We started our gay-playapooloza this afternoon with Jon Marans’ play The Temperamentals, which started previews on Thursday for its open-ended run at New World Stages. The show premiered in 2009 as a showcase production at the TBG Theater’s 40-seat Black Box Studio, and later extended into a full two-month run at the TBG’s 99-seat space. I’m happy we finally got to see this stunning production after missing it at TBG.
Temperamentals in this context is a 1950s code word for “homosexual.” The show details the creation of the Mattachine Society, the first gay rights organization. This is a somewhat forgotten part of the gay liberation movement, which many peg to have started with the Stonewall uprising in 1969. Happening nearly 20 years before, five men–Harry Hay, Rudi Gernreich, Chuck Rowland, Bob Hull, and Dale Jennings–created the organization to bring to light the injustices faced by gays, such police entrapment, as well as help bring gay people together and out of isolation and show the importance of equality between heterosexuals and homosexuals.
Besides the formation of the organization, the show looks at the love story between communist Harry Hay and Viennese refugee and designer Rudi Gernreich (who, among other career achievements, designed the uniforms on one of my favorite 70s shows Space: 1999). As the organization grows, Hay and Gernreich deepen their love for each other, but ultimately it doesn’t survive because the times don’t allow for it as Gernreich has to “straighten up” to pursue his career. Hay valiantly lets him go.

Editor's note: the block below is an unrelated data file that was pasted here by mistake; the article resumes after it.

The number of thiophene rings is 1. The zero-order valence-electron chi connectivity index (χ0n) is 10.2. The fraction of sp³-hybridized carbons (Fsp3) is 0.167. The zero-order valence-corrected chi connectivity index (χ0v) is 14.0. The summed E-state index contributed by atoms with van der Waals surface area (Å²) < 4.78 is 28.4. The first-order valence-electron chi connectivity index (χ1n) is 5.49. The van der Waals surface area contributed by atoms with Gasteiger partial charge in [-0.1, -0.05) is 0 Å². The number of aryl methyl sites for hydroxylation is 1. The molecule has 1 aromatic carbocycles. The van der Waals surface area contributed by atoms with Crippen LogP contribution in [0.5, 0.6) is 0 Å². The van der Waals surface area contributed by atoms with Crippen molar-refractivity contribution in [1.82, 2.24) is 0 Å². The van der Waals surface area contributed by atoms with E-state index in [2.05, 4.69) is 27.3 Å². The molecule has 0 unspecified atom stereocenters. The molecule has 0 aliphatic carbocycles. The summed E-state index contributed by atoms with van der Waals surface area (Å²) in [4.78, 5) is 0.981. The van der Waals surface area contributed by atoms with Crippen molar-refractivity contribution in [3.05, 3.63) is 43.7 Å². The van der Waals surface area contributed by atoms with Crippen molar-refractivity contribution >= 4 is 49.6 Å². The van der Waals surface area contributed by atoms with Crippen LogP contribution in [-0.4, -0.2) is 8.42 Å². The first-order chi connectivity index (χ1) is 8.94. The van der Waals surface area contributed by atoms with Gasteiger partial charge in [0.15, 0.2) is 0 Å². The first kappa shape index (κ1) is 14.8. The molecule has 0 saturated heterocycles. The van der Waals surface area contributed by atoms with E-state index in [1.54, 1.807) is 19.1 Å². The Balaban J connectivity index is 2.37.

Ugly Betty’s Michael Urie played Gernreich in the TBG run and returns here. This is my first time to see Urie in a role outside of Marc and he is outstanding as he portrays Gernreich’s conflict in becoming an activist, trying to forge a career and loving his man. Thomas Jay Ryan played Hay at TBG. He is also wonderful to watch as Hay breaks out of his closet, including leaving his wife and embracing a love of shawls.
The supporting cast–Arnie Burton (as Chuck Rowland), Matthew Schenck (Bob Hull) and Sam Breslin Wright (Dale Jennings)–all take on multiple characters in addition to their roles as Mattachine co-founders. Burton is new to the cast while Schenck and Wright were in the TBG show. All are excellent in their many roles.
Not only is The Temperamentals an excellent show, it’s an important look at history. It’s sad to note that the equality the Mattachine Society worked for is still by and large missing even 60 years later. Sure there’s been progress, but it’s a long way from equal.
Next Sunday gay-play-apolloza continues with The York Theatre Company’s production of Yank!.